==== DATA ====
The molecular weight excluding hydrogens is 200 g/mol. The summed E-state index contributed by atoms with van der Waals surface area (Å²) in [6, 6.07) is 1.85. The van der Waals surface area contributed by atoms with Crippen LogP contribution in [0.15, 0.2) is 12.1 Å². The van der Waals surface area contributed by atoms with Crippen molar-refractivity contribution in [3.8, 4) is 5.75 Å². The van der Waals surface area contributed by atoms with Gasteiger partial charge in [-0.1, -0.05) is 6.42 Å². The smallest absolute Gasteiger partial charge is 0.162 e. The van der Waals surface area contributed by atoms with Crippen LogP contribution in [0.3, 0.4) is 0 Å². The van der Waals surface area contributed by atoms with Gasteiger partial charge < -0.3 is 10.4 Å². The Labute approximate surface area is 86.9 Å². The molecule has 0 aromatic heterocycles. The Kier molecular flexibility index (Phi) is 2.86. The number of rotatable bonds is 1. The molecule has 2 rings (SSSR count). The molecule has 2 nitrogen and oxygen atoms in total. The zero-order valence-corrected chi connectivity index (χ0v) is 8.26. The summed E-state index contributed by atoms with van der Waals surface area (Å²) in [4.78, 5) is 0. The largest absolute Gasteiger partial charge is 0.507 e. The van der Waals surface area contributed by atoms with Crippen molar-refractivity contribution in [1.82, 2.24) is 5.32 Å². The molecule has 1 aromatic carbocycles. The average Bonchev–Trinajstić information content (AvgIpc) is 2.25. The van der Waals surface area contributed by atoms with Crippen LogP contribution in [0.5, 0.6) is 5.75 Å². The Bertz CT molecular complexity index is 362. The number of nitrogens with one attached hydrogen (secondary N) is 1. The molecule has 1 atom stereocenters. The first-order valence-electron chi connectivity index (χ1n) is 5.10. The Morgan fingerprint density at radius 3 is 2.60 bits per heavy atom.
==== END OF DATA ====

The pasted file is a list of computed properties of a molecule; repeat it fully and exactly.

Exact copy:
The molecular weight excluding hydrogens is 200 g/mol. The summed E-state index contributed by atoms with van der Waals surface area (Å²) in [6, 6.07) is 1.85. The van der Waals surface area contributed by atoms with Crippen LogP contribution in [0.15, 0.2) is 12.1 Å². The van der Waals surface area contributed by atoms with Crippen molar-refractivity contribution in [3.8, 4) is 5.75 Å². The van der Waals surface area contributed by atoms with Gasteiger partial charge in [-0.1, -0.05) is 6.42 Å². The smallest absolute Gasteiger partial charge is 0.162 e. The van der Waals surface area contributed by atoms with Crippen LogP contribution in [0.3, 0.4) is 0 Å². The van der Waals surface area contributed by atoms with Gasteiger partial charge < -0.3 is 10.4 Å². The Labute approximate surface area is 86.9 Å². The molecule has 0 aromatic heterocycles. The Kier molecular flexibility index (Phi) is 2.86. The number of rotatable bonds is 1. The molecule has 2 rings (SSSR count). The molecule has 2 nitrogen and oxygen atoms in total. The zero-order valence-corrected chi connectivity index (χ0v) is 8.26. The summed E-state index contributed by atoms with van der Waals surface area (Å²) in [4.78, 5) is 0. The largest absolute Gasteiger partial charge is 0.507 e. The van der Waals surface area contributed by atoms with Crippen molar-refractivity contribution in [1.82, 2.24) is 5.32 Å². The molecule has 1 aromatic carbocycles. The average Bonchev–Trinajstić information content (AvgIpc) is 2.25. The van der Waals surface area contributed by atoms with Crippen LogP contribution in [0.5, 0.6) is 5.75 Å². The Bertz CT molecular complexity index is 362. The number of nitrogens with one attached hydrogen (secondary N) is 1. The molecule has 1 atom stereocenters. The first-order valence-electron chi connectivity index (χ1n) is 5.10. The Morgan fingerprint density at radius 3 is 2.60 bits per heavy atom.